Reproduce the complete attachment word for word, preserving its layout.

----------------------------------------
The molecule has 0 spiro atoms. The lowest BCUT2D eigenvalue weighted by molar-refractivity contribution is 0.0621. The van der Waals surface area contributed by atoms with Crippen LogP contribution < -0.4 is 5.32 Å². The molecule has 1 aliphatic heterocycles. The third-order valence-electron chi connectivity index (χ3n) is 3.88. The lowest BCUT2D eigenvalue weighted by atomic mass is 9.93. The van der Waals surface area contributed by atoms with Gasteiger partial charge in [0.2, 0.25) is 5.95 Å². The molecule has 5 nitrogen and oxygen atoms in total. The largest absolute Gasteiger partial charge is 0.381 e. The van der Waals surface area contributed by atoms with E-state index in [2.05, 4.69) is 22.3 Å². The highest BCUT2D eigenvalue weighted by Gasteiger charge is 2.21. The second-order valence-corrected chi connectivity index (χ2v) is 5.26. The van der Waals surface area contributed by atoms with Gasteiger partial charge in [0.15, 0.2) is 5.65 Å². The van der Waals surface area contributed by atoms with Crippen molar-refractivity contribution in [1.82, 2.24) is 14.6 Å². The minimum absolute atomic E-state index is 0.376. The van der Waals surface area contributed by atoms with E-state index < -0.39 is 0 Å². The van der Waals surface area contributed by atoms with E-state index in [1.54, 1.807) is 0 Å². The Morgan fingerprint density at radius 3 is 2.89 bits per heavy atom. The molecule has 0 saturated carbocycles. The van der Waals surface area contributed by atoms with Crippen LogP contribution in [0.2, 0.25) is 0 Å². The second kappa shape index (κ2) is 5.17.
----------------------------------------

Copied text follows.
The molecule has 0 spiro atoms. The lowest BCUT2D eigenvalue weighted by molar-refractivity contribution is 0.0621. The van der Waals surface area contributed by atoms with Crippen LogP contribution < -0.4 is 5.32 Å². The molecule has 1 aliphatic heterocycles. The third-order valence-electron chi connectivity index (χ3n) is 3.88. The lowest BCUT2D eigenvalue weighted by atomic mass is 9.93. The van der Waals surface area contributed by atoms with Gasteiger partial charge in [0.2, 0.25) is 5.95 Å². The molecule has 5 nitrogen and oxygen atoms in total. The largest absolute Gasteiger partial charge is 0.381 e. The van der Waals surface area contributed by atoms with E-state index in [2.05, 4.69) is 22.3 Å². The highest BCUT2D eigenvalue weighted by Gasteiger charge is 2.21. The second-order valence-corrected chi connectivity index (χ2v) is 5.26. The van der Waals surface area contributed by atoms with Gasteiger partial charge in [0.15, 0.2) is 5.65 Å². The van der Waals surface area contributed by atoms with Crippen molar-refractivity contribution in [1.82, 2.24) is 14.6 Å². The minimum absolute atomic E-state index is 0.376. The van der Waals surface area contributed by atoms with E-state index < -0.39 is 0 Å². The van der Waals surface area contributed by atoms with E-state index in [1.54, 1.807) is 0 Å². The Morgan fingerprint density at radius 3 is 2.89 bits per heavy atom. The molecule has 0 saturated carbocycles. The van der Waals surface area contributed by atoms with Crippen LogP contribution in [0.2, 0.25) is 0 Å². The second kappa shape index (κ2) is 5.17.